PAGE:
Tuesday, August 22, 2017

Always Bet on Red: Amazon's Comrade Detective

Corneliu Ulici and Florin Piersic Jr. in Comrade Detective.

"You don't become a good Communist by going to meetings or memorizing the manifesto. You do it on the streets. You do it with your fists. The rest is bullshit..."
This is how we are introduced to Detective Gregor Anghel, one of Bucharest PD's finest and the man at the centre of Amazon's mind-bending new buddy-cop satire, Comrade Detective. Hardened by the streets, cigarette in hand and draped in a leather jacket, Anghel is a cop who plays by his own rules – at least when he's not quoting from The Communist Manifesto or testing his tactics against the simple mantra: "What would Lenin do?" (before concluding firmly: "Lenin would fuck him up!").

Created by Brian Gatewood and Alessandro Tanaka (the team behind NBC's short-lived Animal Practice in 2012, and currently working together on Andrew Dice Clay's Dice on Showtime), Comrade Detective begins straightforwardly enough, with Channing Tatum and Welsh journalist and author Jon Ronson sitting side by side in a screening room, Siskel & Ebert-style. Tatum flashes a gorgeous smile and together with Ronson they set up what we are about to view: a Communist-era Romanian television series from the '80s, dredged up from the archives, re-mastered, dubbed into English and now ready for its Western debut. Of course, none of that – except for the dubbing – is true. But it is begging to be believed.

Monday, August 21, 2017

Bad Behavior: The Treatment, Gloria, Ink

Aisling Loftus in The Treatment at the Almeida Theatre in London. (Photo: Marc Brenner)

London’s Almeida Theatre revived Martin Crimp’s 1993 play The Treatment in late spring, and I was lucky enough to catch it before it closed. Crimp’s plays are unfamiliar to North Americans, but this is the work of a very gifted playwright – an absurdist comedy roughly in the style of Harold Pinter, but funnier and more sly. Lyndsey Turner’s first-rate production showcased those qualities. In New York City, a young woman named Anne (Aisling Loftus) answers an ad to tell her story to a husband-and-wife producing team (Julian Ovenden and Indira Varma) who are on the lookout for promising film properties. As Anne relates a bizarre tale of a husband who locked her in their apartment, tied her to a chair and gagged her, Jennifer, the female half of the team, adds her own commentary, subtly changing the story to make it more camera-worthy. As the project acquires a screenwriter (Ian Gelder) and a star (Gary Beadle), it undergoes more alterations. Everyone has his or her own take on Anne’s story, including the young intern (Ellora Torchia) in the production company office who winds up playing the leading role in the movie. Eventually we realize that everyone – including Anne – is operating in an entirely self-serving mode, except, ironically, for her notorious husband Simon (Matthew Needham), who is crazy and violent but not toward her, and who is devoted to protecting her from a crazy, violent world. There are no reliable versions of the narrative; everything’s up for grabs, including the truth about whether Anne or Simon is the controlling figure in their marriage. Turner had an excellent cast, including Ben Onwukwe as a blind cab driver and Hara Yannas, doubling as a waitress and a madwoman; Varma, memorable as Ann in the Simon Godwin’s production of Man and Superman at the National, was the standout.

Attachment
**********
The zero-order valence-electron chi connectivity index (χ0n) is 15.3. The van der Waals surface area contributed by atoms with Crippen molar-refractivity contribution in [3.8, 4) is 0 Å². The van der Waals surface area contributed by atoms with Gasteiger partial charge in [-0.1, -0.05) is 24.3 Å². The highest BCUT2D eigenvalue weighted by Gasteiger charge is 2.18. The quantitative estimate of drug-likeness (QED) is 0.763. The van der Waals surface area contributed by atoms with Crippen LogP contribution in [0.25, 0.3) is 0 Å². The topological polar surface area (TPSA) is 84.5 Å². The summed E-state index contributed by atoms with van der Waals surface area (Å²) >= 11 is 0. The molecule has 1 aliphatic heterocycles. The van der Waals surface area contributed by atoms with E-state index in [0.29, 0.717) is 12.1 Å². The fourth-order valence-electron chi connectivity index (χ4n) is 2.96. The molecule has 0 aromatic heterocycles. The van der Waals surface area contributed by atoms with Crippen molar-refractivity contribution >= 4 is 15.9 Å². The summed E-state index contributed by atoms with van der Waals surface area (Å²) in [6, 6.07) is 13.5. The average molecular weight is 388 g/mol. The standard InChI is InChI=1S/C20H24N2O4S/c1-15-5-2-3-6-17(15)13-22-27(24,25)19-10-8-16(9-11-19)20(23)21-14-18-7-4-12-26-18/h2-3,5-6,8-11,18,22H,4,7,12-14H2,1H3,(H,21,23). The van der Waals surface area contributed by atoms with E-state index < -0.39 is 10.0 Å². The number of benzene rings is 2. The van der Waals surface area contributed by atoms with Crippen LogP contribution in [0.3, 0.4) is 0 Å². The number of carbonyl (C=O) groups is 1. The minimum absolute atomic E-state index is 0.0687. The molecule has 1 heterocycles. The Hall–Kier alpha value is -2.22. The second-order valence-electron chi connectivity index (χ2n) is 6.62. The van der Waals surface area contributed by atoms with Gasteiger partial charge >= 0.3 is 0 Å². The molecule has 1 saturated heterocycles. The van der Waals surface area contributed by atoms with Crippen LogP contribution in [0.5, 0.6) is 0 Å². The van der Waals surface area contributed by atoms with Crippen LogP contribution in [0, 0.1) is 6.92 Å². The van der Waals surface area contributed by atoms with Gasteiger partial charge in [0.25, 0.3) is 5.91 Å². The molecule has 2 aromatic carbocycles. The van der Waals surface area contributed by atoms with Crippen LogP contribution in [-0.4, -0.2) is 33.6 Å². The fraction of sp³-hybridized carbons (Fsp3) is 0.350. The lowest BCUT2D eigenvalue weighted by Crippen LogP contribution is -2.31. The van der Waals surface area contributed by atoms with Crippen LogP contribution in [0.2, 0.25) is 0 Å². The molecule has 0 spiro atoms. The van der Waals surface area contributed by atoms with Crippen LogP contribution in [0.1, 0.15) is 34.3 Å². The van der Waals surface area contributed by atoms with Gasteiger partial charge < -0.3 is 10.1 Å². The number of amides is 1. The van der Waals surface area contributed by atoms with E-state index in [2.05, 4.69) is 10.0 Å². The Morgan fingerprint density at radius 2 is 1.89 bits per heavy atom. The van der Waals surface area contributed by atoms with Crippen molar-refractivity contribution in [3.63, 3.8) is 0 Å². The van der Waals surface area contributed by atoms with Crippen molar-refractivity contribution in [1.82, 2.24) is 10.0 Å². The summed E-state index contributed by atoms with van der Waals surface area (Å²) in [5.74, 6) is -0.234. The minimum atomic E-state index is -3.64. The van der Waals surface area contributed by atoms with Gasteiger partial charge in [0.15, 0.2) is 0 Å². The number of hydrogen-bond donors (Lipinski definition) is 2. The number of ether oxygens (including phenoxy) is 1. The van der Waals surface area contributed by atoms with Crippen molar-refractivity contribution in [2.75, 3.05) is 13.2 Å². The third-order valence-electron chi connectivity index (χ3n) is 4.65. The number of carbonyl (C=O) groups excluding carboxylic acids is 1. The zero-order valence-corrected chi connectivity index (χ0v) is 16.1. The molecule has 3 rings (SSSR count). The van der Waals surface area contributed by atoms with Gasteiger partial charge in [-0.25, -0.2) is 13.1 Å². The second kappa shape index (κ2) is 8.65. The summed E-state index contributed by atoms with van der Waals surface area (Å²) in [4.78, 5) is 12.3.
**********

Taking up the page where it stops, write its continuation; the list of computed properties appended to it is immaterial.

Ellie Kendrick and Colin Morgan in Gloria at the Hampstead Theatre in London. (Photo: Marc Brenner)

Hampstead Theatre’s early-summer show was Gloria, by the American playwright Branden Jacobs-Jenkins, who made a splash here and abroad with An Octoroon. Gloria, first produced on these shores at the Vineyard Theatre, is a satirical take on the New York publishing world. The first act is set in the editorial offices of a once-trendy magazine struggling to ride the vicissitudes of journalism in the age of the internet. Everyone we meet is miserable, the thirtysomethings because they’ve hung out here too long and feel their lives have gone nowhere, the twentysomethings because they’re terrified of turning into the thirtysomethings. Jacobs-Jenkins has a great ear for the way articulate, entitled, expensively educated young people sound when they’re motivated by ambition and envy; Gloria has the funniest nasty dialogue I’ve heard in an American play since Theresa Rebeck’s Seminar – and I think it’s a better play. The first act is perfect and has a hilarious shock curtain. The second act is very entertaining but its second scene, at a West Coast studio, is a bit of a letdown; the playwright’s depiction of narcissism in Hollywood isn’t anywhere near as original as his portrayal of narcissism in Manhattan. Still, act two includes one scene that should become a classic, in which two former employees of the magazine who are writing memoirs jockey for control over how they’re depicted in each other’s books. The Hampstead gave Gloria a typically spiffy and sharp-witted production, directed by Michael Longhurst, with three men (Colin Morgan, Bayo Gbadamosi and Bo Poraj) and three women (Kae Alexander, Ellie Kendrick and Sian Clifford) covering the thirteen roles. The only actor who seemed out of her league was Alexander, though her performance improved in the movie-studio section.